Thursday, August 30, 2007

PR calling India... PR calling India

In a country like India where population can be termed as plenty and human resources, immense, an Industry like PR always must have a bright future. Flamboyant marketing, effective advertising and intelligent PR are sure to hold importance in the second most populous country and the 4th largest economy in the world.

Public Relations in India is fast becoming a growing component of the enterprise marketing budget. Often bordering on business consulting, the scope of Public Relations firms is getting more and more complex. It no longer seems strange to see companies hiring firms for managing the image specifically of their C-Suite, public advocacy campaigns or litigations.

According to the recent Holmes report, the western growth of PR is almost plateaued in the range of 9% to 11%, with India (as China too) growing at 4 times that pace. To quote the report, "The greatest future in growth is expected to come in China and India, with good prospects for growth in Eastern Europe (particularly those countries recently admitted to the European Union) and in the Middle East (albeit from a very small base). " Naturally then, India and its neighbour have become favoured destinations for global giants keen to extract their share of growth from this market. The late realization by many global majors that India has an equal or superior potential than China, has left quite a few panting in the jostle for legspace.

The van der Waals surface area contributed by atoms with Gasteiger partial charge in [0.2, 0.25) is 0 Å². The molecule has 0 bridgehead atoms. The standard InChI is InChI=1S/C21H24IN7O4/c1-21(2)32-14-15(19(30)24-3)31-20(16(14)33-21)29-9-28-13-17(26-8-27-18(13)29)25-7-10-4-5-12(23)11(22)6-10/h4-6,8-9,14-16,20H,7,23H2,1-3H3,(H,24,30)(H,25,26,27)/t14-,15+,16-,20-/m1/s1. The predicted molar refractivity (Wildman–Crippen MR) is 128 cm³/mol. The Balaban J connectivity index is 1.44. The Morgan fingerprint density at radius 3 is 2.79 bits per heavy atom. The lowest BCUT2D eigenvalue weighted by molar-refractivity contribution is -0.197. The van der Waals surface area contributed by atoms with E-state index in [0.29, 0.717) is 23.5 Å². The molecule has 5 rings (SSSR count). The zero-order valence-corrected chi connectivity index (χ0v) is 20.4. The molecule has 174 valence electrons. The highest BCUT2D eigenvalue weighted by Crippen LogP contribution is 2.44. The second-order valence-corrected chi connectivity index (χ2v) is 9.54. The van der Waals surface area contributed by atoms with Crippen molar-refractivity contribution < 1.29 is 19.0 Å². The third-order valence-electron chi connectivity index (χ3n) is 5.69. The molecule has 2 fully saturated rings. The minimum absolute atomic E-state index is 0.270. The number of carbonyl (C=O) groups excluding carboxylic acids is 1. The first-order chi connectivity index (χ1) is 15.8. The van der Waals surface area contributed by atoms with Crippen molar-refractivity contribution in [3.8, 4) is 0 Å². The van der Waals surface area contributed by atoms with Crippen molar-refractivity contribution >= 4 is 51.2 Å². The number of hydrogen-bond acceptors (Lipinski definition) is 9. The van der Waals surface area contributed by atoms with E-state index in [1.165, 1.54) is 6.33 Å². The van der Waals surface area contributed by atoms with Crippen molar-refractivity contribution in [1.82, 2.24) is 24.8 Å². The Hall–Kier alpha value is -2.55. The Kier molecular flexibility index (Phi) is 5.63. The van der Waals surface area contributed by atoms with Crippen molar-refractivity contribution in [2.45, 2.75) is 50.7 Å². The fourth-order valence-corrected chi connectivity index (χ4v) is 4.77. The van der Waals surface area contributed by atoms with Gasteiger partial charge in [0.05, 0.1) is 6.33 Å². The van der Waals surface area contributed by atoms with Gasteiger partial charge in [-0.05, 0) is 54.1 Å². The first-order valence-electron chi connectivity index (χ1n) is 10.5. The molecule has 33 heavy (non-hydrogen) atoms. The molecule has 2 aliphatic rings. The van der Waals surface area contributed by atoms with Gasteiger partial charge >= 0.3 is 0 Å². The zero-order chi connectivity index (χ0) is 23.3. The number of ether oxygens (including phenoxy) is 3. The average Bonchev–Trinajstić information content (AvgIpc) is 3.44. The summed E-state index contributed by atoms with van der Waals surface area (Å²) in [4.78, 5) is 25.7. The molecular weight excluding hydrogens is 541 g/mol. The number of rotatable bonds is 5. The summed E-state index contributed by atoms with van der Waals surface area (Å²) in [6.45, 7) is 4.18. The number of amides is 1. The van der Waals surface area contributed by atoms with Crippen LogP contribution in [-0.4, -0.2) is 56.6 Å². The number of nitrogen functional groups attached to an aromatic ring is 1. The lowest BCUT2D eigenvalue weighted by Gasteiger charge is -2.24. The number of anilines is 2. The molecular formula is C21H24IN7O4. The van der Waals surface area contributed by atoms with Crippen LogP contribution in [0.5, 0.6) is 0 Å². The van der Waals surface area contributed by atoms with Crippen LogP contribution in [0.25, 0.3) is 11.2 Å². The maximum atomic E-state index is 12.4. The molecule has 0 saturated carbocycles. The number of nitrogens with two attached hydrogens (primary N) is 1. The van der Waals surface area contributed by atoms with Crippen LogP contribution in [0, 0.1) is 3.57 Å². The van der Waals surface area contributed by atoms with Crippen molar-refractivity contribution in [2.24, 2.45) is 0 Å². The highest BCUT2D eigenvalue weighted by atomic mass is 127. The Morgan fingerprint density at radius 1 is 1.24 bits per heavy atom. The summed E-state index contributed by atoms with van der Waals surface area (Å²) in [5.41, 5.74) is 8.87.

Today, PR firms are a dominant and are inseparable part of the more dynamic business houses, and the potential of this service is evident from the extremely existing low penetration of PR in Indian corporates. Only now are many waking up to the urgent need of a professional PR agency, and now more than ever, the corporates are taking a holistic approach to image management. One sees PR professionals donning the role of consultants, by putting on the functional expertise hat - a sureshot sign of a maturing market. To support the claim my example, that of a Chemical Engineer turned PR professional, and that of a few colleagues from the industry, should prove as an endorsement.

PR has become a must-have for Indian companies (well-established or otherwise) who know the risk of oblivion(either in real or in mindshare), and even a greater necessity to those who understand the plenty - plenty of information! The prediction that the years to come would see PR grow manifold to take a significant part of the services pie, may not be too off the mark.